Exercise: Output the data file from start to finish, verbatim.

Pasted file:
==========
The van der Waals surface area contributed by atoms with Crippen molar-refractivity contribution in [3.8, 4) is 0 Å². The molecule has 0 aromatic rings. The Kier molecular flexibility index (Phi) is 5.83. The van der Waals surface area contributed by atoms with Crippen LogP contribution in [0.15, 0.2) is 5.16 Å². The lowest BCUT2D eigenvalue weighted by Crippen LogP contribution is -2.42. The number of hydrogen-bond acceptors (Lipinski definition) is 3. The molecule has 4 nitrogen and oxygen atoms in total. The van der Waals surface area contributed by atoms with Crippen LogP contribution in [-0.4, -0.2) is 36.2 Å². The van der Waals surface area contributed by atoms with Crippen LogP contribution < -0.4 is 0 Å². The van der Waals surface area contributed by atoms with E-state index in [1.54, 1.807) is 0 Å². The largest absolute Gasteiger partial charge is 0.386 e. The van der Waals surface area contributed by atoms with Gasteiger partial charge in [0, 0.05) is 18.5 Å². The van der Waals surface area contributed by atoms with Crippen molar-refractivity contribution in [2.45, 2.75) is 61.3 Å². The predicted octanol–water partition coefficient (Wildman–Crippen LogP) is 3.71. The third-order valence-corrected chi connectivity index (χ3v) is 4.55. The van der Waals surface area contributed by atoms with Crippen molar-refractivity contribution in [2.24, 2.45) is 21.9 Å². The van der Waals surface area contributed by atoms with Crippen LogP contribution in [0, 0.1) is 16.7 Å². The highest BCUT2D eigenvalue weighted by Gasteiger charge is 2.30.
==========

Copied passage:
The van der Waals surface area contributed by atoms with Crippen molar-refractivity contribution in [3.8, 4) is 0 Å². The molecule has 0 aromatic rings. The Kier molecular flexibility index (Phi) is 5.83. The van der Waals surface area contributed by atoms with Crippen LogP contribution in [0.15, 0.2) is 5.16 Å². The lowest BCUT2D eigenvalue weighted by Crippen LogP contribution is -2.42. The number of hydrogen-bond acceptors (Lipinski definition) is 3. The molecule has 4 nitrogen and oxygen atoms in total. The van der Waals surface area contributed by atoms with Crippen LogP contribution in [-0.4, -0.2) is 36.2 Å². The van der Waals surface area contributed by atoms with Crippen LogP contribution < -0.4 is 0 Å². The van der Waals surface area contributed by atoms with E-state index in [1.54, 1.807) is 0 Å². The largest absolute Gasteiger partial charge is 0.386 e. The van der Waals surface area contributed by atoms with Gasteiger partial charge in [0, 0.05) is 18.5 Å². The van der Waals surface area contributed by atoms with Crippen molar-refractivity contribution in [2.45, 2.75) is 61.3 Å². The predicted octanol–water partition coefficient (Wildman–Crippen LogP) is 3.71. The third-order valence-corrected chi connectivity index (χ3v) is 4.55. The van der Waals surface area contributed by atoms with Crippen molar-refractivity contribution in [2.24, 2.45) is 21.9 Å². The van der Waals surface area contributed by atoms with Crippen LogP contribution in [0, 0.1) is 16.7 Å². The highest BCUT2D eigenvalue weighted by Gasteiger charge is 2.30.